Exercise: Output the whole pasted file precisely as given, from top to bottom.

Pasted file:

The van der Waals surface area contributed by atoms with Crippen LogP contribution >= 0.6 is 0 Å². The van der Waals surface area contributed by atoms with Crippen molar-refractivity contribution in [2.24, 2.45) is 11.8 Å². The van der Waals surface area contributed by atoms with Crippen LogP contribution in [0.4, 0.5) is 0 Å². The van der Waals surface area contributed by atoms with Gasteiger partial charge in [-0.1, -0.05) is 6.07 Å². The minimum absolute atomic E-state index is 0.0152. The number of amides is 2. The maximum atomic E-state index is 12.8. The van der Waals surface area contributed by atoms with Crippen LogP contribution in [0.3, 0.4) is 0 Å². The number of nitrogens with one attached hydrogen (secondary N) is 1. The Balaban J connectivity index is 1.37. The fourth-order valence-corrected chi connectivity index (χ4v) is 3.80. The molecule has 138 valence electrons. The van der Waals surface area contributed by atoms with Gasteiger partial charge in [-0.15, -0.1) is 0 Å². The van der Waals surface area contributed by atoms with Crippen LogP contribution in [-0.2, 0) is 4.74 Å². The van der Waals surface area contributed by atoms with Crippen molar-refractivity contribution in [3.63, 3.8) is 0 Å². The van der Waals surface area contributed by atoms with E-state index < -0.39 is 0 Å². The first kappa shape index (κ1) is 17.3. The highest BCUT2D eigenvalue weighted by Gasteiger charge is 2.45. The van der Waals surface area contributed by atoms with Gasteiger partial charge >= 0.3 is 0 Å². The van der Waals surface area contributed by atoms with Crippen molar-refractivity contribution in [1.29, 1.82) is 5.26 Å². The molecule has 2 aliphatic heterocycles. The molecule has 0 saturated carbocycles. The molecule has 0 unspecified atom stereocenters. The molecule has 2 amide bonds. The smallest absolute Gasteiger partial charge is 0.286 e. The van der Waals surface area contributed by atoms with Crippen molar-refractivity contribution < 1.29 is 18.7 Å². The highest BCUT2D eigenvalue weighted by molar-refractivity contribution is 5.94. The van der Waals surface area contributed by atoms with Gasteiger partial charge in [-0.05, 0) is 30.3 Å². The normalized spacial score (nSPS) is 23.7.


The van der Waals surface area contributed by atoms with Crippen LogP contribution >= 0.6 is 0 Å². The van der Waals surface area contributed by atoms with Crippen molar-refractivity contribution in [2.24, 2.45) is 11.8 Å². The van der Waals surface area contributed by atoms with Crippen LogP contribution in [0.4, 0.5) is 0 Å². The van der Waals surface area contributed by atoms with Gasteiger partial charge in [-0.1, -0.05) is 6.07 Å². The minimum absolute atomic E-state index is 0.0152. The number of amides is 2. The maximum atomic E-state index is 12.8. The van der Waals surface area contributed by atoms with Crippen LogP contribution in [0.3, 0.4) is 0 Å². The number of nitrogens with one attached hydrogen (secondary N) is 1. The Balaban J connectivity index is 1.37. The fourth-order valence-corrected chi connectivity index (χ4v) is 3.80. The molecule has 138 valence electrons. The van der Waals surface area contributed by atoms with Gasteiger partial charge in [-0.15, -0.1) is 0 Å². The van der Waals surface area contributed by atoms with Crippen LogP contribution in [-0.2, 0) is 4.74 Å². The van der Waals surface area contributed by atoms with Crippen molar-refractivity contribution in [3.63, 3.8) is 0 Å². The van der Waals surface area contributed by atoms with E-state index < -0.39 is 0 Å². The first kappa shape index (κ1) is 17.3. The highest BCUT2D eigenvalue weighted by Gasteiger charge is 2.45. The van der Waals surface area contributed by atoms with Gasteiger partial charge >= 0.3 is 0 Å². The van der Waals surface area contributed by atoms with Crippen molar-refractivity contribution in [1.29, 1.82) is 5.26 Å². The molecule has 2 aliphatic heterocycles. The molecule has 0 saturated carbocycles. The molecule has 0 unspecified atom stereocenters. The molecule has 2 amide bonds. The smallest absolute Gasteiger partial charge is 0.286 e. The van der Waals surface area contributed by atoms with Crippen molar-refractivity contribution < 1.29 is 18.7 Å². The highest BCUT2D eigenvalue weighted by molar-refractivity contribution is 5.94. The van der Waals surface area contributed by atoms with Gasteiger partial charge in [-0.05, 0) is 30.3 Å². The normalized spacial score (nSPS) is 23.7.